North Bay photographer Lisa Kristine inspires character in the movie ‘Sold’
Lisa Kristine created her own job, traveling the world to take photos of indigenous people in remote places, and eventually emerged with own job title.
Now she is invariably designated the “humanitarian photographer,” best known for documenting slavery around the world with photos of people laboring in gold mines in Ghana and brick kilns in Nepal and India.
Her work drew the attention of director Jeffrey Brown, who was making the 2014 film “Sold,” which follows the journey of a 13-year-old Nepali girl who is sold to a brothel in India. The collaboration between Brown and Kristine led to the creation of Sophia, a character based on Kristine that was played by Gillian Anderson of “X-Files” fame.
After touring the film festival circuit, “Sold” is now playing commercial movie houses that include the Rialto Cinemas in Sebastopol, where it runs through Thursday, May 5.
Kristine, 50, is a San Francisco native and lived in Sonoma for four years before to moving to Mill Valley. She still maintains her Lisa Kristine Gallery on Sonoma Plaza, but her real home is the world. Just back from her latest photo trip to Nepal, she took time to talk about the film and her work.
Q: How did the movie “Sold” come about?
A. Jeffrey Brown had read the novel “Sold” by Patricia McCormick and was really moved it. He found out that I had a lot of images of modern-day slavery from the front lines and had seen my work, so he got in touch with me and came to my studio in San Rafael.
We chatted for some time over images and books and coffee and tears. He called me a couple of days later and said he wanted to write in a character inspired by my work, which is not in the book. He didn’t know who would play the role at that time.
Q: Were you involved in the filming of “Sold”?
A. Yes. Jeffrey Brown consulted with me, and he took some footage from a documentary that had been made about my work, to share with actors who were being considered for the role. Once they selected Gillian Anderson, I flew to Calcutta in India and was on the film set with her, working with her.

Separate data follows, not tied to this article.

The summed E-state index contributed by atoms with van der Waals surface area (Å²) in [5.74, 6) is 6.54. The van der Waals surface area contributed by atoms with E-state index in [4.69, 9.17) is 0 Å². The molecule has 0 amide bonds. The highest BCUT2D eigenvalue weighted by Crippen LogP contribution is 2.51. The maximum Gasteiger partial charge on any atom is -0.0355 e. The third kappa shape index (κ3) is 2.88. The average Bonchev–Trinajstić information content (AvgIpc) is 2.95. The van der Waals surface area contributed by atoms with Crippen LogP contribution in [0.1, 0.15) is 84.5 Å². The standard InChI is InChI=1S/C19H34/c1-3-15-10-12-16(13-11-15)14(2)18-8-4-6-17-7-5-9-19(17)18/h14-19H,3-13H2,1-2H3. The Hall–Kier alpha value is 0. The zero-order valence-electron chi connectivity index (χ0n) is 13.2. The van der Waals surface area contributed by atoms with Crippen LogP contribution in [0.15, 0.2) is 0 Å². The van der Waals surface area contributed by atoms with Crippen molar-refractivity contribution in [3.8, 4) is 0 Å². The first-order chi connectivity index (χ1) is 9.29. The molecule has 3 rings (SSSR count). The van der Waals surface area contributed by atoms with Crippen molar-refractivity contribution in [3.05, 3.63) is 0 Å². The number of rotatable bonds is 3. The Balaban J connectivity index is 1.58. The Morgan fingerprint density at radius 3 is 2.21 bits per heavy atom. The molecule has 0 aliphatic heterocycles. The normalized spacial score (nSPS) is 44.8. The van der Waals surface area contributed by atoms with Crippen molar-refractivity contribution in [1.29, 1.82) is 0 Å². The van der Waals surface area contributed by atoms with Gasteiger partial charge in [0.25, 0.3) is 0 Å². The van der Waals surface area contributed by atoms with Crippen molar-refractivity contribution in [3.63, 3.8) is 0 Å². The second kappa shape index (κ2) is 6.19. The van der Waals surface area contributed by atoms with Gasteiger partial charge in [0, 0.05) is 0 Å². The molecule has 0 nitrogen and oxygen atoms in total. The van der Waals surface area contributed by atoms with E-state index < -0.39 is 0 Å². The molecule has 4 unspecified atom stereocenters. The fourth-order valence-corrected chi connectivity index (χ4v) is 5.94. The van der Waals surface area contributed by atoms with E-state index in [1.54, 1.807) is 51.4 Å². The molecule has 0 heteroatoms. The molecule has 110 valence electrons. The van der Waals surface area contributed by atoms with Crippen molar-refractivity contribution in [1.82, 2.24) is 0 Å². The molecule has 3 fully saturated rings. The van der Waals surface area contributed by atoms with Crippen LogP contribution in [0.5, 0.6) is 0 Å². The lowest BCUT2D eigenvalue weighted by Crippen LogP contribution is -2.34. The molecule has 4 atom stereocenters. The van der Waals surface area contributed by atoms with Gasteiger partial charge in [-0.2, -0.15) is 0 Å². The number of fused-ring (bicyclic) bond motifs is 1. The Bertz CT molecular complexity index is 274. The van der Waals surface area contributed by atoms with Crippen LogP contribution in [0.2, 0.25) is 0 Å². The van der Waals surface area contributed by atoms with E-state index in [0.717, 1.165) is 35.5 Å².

Q: What prompted you to create your series of photos on slavery?
A. In 2009, I had asked to be the solo exhibitor at the World Peace Summit in Vancouver with the Dalai Lama and other Nobel Laureates, showing the work that I do, which is basically on remote indigenous people and diversity and unity in the world. While I was there, I was approached by one of the supporters of an organization called Free the Slaves. They’re dedicated to eradicating slavery in our lifetime. That’s where I learned about slavery.
Q: What did you discover about it?
A. I knew that it existed, but I assumed it was sex trafficking, on a smaller level. When I was told that there were 27 million people around the world enslaved in all kinds of forced labor at that time, I was taken aback. I felt like a freight train hit me.
I took on the slavery photo project because it was still being done, and I thought it had ended in the 1800s. And I did because I recognized that it was a dire atrocity, but nobody knew about it. I knew I could I shed a light on it, and that’s how that whole project began. I couldn’t sleep after that. So I flew down to Los Angeles and met with the executive director of Free the Slaves, and we came up with this project.
Q: How did you structure your photo series on slavery?
A. I did two things. I photographed people in their forced labor, but I also had brought with me this big bunch of candles. When it was safe for me and safe for them, I would make portraits of them with candles, to shine a light on slavery. That notion also was brought into the film.
Q: Will you revisit the subject of slavery?
A. That subject actually has been ongoing for me. I made a book called “Slavery” in 2010 in which Archbishop Desmond Tutu wrote the forward. The sales of the book and the body of work go back to fighting slavery. And I have an exhibition called “Enslaved” that is launching on a world tour.
You can reach staff writer Dan Taylor at 521-5243 or firstname.lastname@example.org. On Twitter @danarts.